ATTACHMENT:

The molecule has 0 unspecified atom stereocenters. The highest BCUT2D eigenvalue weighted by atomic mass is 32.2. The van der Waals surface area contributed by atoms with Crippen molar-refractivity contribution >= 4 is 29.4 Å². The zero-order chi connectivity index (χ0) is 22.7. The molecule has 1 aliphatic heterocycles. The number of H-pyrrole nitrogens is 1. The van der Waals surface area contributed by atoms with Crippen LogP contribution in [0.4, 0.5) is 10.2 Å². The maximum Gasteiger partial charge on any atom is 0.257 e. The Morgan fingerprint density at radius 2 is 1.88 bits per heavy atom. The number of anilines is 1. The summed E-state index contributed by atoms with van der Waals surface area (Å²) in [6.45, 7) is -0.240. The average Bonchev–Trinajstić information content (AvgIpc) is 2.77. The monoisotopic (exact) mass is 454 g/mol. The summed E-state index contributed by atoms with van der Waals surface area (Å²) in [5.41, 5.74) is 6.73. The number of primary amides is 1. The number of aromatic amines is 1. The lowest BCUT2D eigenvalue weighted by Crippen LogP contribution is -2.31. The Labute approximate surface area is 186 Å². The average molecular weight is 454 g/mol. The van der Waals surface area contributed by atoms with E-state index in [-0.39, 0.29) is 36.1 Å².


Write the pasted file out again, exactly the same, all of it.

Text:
The molecule has 0 unspecified atom stereocenters. The highest BCUT2D eigenvalue weighted by atomic mass is 32.2. The van der Waals surface area contributed by atoms with Crippen molar-refractivity contribution >= 4 is 29.4 Å². The zero-order chi connectivity index (χ0) is 22.7. The molecule has 1 aliphatic heterocycles. The number of H-pyrrole nitrogens is 1. The van der Waals surface area contributed by atoms with Crippen LogP contribution in [0.4, 0.5) is 10.2 Å². The maximum Gasteiger partial charge on any atom is 0.257 e. The Morgan fingerprint density at radius 2 is 1.88 bits per heavy atom. The number of anilines is 1. The summed E-state index contributed by atoms with van der Waals surface area (Å²) in [6.45, 7) is -0.240. The average Bonchev–Trinajstić information content (AvgIpc) is 2.77. The monoisotopic (exact) mass is 454 g/mol. The summed E-state index contributed by atoms with van der Waals surface area (Å²) in [5.41, 5.74) is 6.73. The number of primary amides is 1. The number of aromatic amines is 1. The lowest BCUT2D eigenvalue weighted by Crippen LogP contribution is -2.31. The Labute approximate surface area is 186 Å². The average molecular weight is 454 g/mol. The van der Waals surface area contributed by atoms with E-state index in [-0.39, 0.29) is 36.1 Å².